COULD KAMIL FROM WROCLAW LIVE?
Sad events from the last days which took place in Wroclaw caused a hot discussion in Poland about criteria allowing for stating death of a man. Protests of the mother and friends of 17-year-old Kamil against disconnecting him from a respirator and taking organs from him for transplant oblige us to undertake a good debate about brain death and the merits of applying these criteria in stating death
Very few people in Poland know that the very criteria of brain death, allowing for stating death appeared in medicine in 1968. From the beginning it was arousing doubts among doctors. Some doctors were paying attention to its conventionality and clearly pointed to the role of transplant doctors in accepting a new definition of death. The definition obliging before the year 1968, according to which, in order to state about death of a patient, it is necessary to state about the permanent cessation of breathing and stopped heart beating, was not sufficient for them, as it did not allow for taking organs from the patient in order to do transplants.
An artificial definition of death
With the change of the definition of death in natural way, there appeared questions about whether saving life of patients waiting for transplant would not be the breach of Hippocrates’ Vow towards potential organ donors.
These fears are not unjustified. As Fr. Jacek Norkowski OP, a PhD of Medical Science and the author of books about brain death ‘Medicine on the verge’ and ‘The human being dies only once’ notes that one takes a different way of proceeding only when he is trying to save a patient’s life, while a different way – when the purpose is to keep organs in the best state for using them in transplant. ‘An alive patient cannot be treated as the means (tool) for the good of another patient’ – Fr. Norkowski reminds in the book ‘Medicine on the verge’. In the opinion of the priest this rules was breached in the case of recently deceased Kamil from Wroclaw. The medical examination of the level of hormones of his thyroid gland was neglected and the sensor of intracranial pressure was not installed, which in practice made it impossible to evaluate the factual health state of this boy.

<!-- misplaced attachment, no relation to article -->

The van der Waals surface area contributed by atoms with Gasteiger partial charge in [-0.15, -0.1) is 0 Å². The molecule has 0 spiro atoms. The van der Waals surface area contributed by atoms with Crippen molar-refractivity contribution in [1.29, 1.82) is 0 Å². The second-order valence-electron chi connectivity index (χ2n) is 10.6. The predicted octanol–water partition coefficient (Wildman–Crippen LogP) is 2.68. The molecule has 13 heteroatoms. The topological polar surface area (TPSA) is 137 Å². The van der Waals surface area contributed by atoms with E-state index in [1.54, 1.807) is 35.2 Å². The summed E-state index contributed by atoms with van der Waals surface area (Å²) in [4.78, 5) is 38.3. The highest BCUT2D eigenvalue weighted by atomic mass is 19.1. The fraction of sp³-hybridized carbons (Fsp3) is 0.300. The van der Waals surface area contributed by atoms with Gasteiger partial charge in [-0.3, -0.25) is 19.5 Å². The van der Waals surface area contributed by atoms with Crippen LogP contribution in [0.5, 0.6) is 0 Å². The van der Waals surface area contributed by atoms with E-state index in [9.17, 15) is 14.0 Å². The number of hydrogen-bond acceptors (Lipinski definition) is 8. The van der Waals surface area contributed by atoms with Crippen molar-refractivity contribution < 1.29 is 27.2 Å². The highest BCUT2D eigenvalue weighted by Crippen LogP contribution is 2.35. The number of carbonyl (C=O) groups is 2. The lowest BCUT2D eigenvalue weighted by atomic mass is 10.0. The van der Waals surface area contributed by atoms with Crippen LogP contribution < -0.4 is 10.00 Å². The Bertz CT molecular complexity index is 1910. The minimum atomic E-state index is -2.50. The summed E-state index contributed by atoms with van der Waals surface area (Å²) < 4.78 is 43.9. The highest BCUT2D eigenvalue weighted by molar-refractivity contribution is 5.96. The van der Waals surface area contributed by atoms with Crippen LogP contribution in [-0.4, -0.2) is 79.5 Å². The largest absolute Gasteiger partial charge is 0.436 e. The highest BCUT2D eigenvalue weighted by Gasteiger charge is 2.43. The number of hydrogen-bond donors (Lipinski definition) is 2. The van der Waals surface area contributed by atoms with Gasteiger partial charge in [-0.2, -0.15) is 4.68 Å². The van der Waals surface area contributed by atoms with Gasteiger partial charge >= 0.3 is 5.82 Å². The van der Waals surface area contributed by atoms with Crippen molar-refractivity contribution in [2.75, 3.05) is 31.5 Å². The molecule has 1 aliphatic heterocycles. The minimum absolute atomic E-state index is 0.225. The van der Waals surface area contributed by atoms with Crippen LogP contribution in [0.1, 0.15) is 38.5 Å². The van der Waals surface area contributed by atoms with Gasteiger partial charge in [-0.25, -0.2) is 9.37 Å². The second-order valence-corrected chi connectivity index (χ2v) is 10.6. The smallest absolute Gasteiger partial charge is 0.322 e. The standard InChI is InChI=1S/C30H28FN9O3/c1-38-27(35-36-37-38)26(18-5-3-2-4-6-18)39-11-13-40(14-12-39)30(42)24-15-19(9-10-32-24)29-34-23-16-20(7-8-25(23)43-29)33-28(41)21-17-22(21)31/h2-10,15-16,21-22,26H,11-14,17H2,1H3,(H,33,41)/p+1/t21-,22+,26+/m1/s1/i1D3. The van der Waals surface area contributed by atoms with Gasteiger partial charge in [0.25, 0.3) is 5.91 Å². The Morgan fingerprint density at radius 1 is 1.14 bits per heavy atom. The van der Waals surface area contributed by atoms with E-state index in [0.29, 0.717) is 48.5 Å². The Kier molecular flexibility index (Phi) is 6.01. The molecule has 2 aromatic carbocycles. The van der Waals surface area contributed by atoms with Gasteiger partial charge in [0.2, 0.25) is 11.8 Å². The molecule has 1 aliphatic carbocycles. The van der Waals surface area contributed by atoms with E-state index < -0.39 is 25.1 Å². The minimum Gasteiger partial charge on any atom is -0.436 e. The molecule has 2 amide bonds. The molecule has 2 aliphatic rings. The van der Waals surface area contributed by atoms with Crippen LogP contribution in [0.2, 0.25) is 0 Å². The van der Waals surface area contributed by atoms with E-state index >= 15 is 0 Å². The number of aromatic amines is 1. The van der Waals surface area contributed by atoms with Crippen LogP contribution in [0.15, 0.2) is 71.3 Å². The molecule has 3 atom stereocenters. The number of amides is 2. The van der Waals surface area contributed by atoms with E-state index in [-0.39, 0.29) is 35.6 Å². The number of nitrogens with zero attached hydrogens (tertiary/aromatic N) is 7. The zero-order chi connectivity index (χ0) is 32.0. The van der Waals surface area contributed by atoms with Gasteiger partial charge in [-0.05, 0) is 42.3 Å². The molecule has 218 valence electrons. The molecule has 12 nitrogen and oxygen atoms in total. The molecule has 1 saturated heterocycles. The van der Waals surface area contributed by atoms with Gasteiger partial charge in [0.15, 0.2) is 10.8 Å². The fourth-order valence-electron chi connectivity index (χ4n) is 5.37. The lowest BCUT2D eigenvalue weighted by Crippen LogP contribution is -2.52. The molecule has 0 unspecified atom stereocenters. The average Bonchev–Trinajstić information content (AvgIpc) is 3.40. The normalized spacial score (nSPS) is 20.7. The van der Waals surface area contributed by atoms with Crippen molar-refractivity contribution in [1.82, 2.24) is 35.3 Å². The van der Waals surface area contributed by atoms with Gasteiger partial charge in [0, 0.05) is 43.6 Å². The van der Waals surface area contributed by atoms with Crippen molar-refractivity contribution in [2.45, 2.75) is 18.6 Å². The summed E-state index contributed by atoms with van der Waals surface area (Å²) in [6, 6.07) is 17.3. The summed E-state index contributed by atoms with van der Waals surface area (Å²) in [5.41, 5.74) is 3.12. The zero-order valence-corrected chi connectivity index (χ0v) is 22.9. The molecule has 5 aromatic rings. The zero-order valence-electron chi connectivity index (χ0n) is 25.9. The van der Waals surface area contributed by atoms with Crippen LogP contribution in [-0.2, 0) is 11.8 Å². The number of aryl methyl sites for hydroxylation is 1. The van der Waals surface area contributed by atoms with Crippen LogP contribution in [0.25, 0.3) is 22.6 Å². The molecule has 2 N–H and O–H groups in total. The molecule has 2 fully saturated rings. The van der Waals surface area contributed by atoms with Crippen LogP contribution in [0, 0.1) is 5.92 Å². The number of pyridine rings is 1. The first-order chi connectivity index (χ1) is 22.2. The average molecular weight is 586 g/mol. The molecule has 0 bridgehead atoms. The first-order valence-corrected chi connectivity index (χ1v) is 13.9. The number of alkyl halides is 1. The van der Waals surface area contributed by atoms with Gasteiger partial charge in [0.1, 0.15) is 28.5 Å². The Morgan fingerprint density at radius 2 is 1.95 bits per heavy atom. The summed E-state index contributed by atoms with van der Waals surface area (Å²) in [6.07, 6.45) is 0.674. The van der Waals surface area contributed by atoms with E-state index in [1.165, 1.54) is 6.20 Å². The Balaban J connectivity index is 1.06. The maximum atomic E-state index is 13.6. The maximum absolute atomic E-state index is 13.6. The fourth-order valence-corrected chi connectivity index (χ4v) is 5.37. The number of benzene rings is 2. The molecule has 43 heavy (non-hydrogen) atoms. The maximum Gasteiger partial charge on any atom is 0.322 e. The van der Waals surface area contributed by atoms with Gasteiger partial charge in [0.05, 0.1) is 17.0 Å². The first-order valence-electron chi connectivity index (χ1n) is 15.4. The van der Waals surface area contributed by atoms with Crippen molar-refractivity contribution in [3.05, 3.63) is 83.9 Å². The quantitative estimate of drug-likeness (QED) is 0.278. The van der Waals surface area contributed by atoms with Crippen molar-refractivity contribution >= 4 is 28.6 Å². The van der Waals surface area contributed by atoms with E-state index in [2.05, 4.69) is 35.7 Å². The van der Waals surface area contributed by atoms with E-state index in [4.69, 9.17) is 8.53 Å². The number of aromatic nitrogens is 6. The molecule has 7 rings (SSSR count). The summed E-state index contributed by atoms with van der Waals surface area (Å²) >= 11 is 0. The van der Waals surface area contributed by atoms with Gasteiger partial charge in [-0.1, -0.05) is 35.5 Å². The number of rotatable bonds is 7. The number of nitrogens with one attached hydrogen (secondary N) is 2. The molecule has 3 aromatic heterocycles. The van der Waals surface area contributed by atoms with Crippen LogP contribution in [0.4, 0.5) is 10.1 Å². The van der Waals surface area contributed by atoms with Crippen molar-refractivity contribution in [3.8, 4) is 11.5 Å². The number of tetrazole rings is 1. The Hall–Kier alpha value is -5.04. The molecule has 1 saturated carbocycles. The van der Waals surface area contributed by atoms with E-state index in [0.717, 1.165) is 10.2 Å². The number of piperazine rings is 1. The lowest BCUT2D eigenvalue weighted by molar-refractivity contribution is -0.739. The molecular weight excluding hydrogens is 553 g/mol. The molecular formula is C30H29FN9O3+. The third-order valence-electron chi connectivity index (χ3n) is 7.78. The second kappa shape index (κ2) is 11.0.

A suitable proceeding to save the patient with the brain damage would have been applying hypothermia and suitable hormone treatment, giving him chances to cure. As dr. Norkowski says, about 60 per cent of patients in whom brain death was stated, undertaking suitable therapy, would give them a possibility to recover. Was such a chance taken away from Kamil? Probably we will never find out about it. Maybe the boy would have died regardless of the undertaken treatment, however, the medical ethics tells us to save a patient’s life till the end. And Kamil’s mother and his friends were fighting till the end, protesting against disconnecting the boy from a respirator and taking his organs for transplant. The fact that not only an illness becomes an enemy of the human being, but…..also doctors, proves that the ‘development’ of medicine takes on dangerous directions. Leading a patient to death through unsuitable treatment or neglecting therapy is contradictory with medical ethics and asks a question if we do not have a kind of euthanasia in Poland – despite its prohibition.
Propaganda instead of information
The lack of good information dooms patients’ families to tragedy, as they hear something different from doctors, and they see and feel something different. Like the mother of Kamil, Agnieszka Wolanska, who was fighting for her son’s life till the end, says that her son squeezed her hand which undoubtedly proves that he was still alive. The despaired woman informed the police about the probability of committed crime.
Similar tragedies happen patients’ families not only in Poland but also all over the world. The issue of extortion of consent by German doctors to take organs from son of Renate Greinert in 1985 was very loud. The woman, similarly as the mother of Kamil, despite the stated brain death of her son, was sure that her child was still alive. Under the blackmail with emotional pressure from doctors, she finally agreed to taking organs from her son but she was still doubting. She stopped doubting after seeing the body of her child just before his funeral. He understood then that her initial intuition was right. Since then she has been engaged in the fight for patients’ rights in whom brain death has been stated, and about the rights of their families. She wrote a book about it, entitled: ‘An issue in dispute – organs donation. Dying in the intact state. Mother’s fight’. Greinert is also an author of an official letter to the chancellor Angela Merkel, in which she demands a debate in Germany about silenced aspects of transplantology. As the German defender of life emphasizes, replacing information with propaganda results in much suffering of not only patients but also their families. Greinert notes that many parents, who agreed to taking organs from their children, later are struggling with pangs of conscience for years, often falling into psychic illnesses.
The discussion on the death of Kamil showed the necessity of undertaking a public debate on issues connected with the statement of the end of the human life also in Poland. A serious analysis is required by the merits of applying the criteria of brain death in medicine. Because there are a lot of examples of recovering to health among patients, in whom brain death was stated before, it means that further using this term is not justified in practice but it can be a serious danger for the human life.